Folk-rock mainstay Roger McGuinn, who co-founded the Byrds in 1964, has long
been not only writing music about the environment, he's also been an activist. Now in his fifth decade in the business, McGuinn has seen the seed of environmentally conscious music planted with Pete Seeger bloom into generations that followed.

You've been paying attention to this issue for a long time in your music and in you're actions. What do you see as the musicians' role in talking about the environment?
It's not so much as just for musicians, but for all the people who live here to take care of [the planet] because it's all we've got...We've realized we're all in this together; we've just realized that with the space program [in the 60s] and seeing it from a distance and then realizing that it is being destroyed. We should do everything we can to preserve it. It is our house.

Including using music to remind other people.
Well, [my wife] Camilla and I wrote "The Trees Are All Gone" back in 1990 and I got a fax. Phil Collins sent me a fax from England that he loved "The Trees Are All Gone" and offered to sing on anything I did in the future so it really did strike a note with some people.

This goes back a long way, and you've seen three generations following Pete Seeger tackle this issue.
Clearwater, sure. I'm friends with Pete and I love what he's doing. I showed him something that he really loved the last time I saw him. I had a solar panel and I was telling him about the barefoot college in India where they train for women to go out into the countryside and they become solar engineers lighting little villages with solar panels. He just loved that idea. And I wrote a blog, Solar Ice, that was covered on Fox News about a month ago. It's me talking about an ice machine that runs on solar panels. The reason we got into that is we have these power outages here in Florida when there's a hurricane or something like that. Rather than get a gasoline generator and mess around with gasoline and fumes and carbon monoxide, we decided to go green with it.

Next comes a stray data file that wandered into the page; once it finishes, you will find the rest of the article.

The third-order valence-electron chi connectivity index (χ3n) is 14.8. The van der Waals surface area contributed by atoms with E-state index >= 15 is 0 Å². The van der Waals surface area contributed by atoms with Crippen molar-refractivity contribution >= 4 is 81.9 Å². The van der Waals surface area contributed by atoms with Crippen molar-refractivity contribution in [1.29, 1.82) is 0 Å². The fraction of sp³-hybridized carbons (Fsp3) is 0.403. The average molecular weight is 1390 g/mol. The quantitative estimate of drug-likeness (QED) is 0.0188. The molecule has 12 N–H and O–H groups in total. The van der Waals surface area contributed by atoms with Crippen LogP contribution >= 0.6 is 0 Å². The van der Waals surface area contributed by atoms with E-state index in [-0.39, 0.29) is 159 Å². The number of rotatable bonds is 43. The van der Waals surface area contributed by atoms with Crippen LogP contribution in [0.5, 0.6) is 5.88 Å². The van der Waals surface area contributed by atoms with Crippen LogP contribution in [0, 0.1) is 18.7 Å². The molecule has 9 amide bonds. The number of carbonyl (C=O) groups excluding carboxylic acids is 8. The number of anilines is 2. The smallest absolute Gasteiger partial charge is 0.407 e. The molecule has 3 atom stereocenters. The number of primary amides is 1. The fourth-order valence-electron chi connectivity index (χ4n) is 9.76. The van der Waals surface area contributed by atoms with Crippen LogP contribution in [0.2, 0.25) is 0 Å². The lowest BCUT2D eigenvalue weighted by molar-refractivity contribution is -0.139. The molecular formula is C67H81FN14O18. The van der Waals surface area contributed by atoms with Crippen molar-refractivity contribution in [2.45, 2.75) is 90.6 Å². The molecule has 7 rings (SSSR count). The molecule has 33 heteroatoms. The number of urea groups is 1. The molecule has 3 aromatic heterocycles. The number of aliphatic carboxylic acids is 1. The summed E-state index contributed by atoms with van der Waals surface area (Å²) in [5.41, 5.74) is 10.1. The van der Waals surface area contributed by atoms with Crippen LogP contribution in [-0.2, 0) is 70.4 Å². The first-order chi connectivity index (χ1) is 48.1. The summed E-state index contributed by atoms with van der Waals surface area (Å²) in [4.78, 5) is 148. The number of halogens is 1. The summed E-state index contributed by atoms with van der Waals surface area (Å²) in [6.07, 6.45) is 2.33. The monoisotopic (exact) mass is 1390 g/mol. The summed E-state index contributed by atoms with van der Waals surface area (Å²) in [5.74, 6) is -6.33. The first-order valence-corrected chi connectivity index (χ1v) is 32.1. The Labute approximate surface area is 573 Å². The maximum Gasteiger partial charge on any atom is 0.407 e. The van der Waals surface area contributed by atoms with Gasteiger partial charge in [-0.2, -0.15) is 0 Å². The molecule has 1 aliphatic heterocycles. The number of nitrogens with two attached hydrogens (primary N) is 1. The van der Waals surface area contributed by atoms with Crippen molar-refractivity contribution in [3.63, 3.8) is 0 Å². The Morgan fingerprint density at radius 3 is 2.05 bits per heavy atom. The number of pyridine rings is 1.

Who else has inspired you?
David Crosby has always been inspired by social issues, not so much the environment except for being anti-nuclear. That is a double-edged thing because it turns out that nuclear is better than oil and coal, ironically, but there's no safe way to get rid of the spent fuel. So it's a tough one. Solar is really great.

A lot of bands since have focused on being green; a lot of them are doing
that now.

I'm a folk singer and part of a folk singer's role is to go out and write songs about topical issues and the environment has long been one of my concerns. I've seen other bands, fifteen years ago, R.E.M. They've been on it a long time. A lot of the younger bands are there; the entire generation y is there now.

Do you see this subject as part of a larger political conversation in music? Is it a partisan issue?
It has to be non-partisan. Even George Bush admitted that there is such a thing as global warming a year or so ago. I think [everybody agrees] that there is such a thing and that we have to deal with it. I think we all need to be green states; we need to have a green planet. I'm pushing for that.

What do you hope comes of year after year of artists writing and talking about green issues?
There's a balance between commerce and art, and commerce has been heavy-handed in the last 15 years or so. I think art is becoming like a little plant coming through the crack in the sidewalk now; the green things are breaking through the cracks. I would love to see it get greener and fewer places paved over, [like the] Joni Mitchell song.

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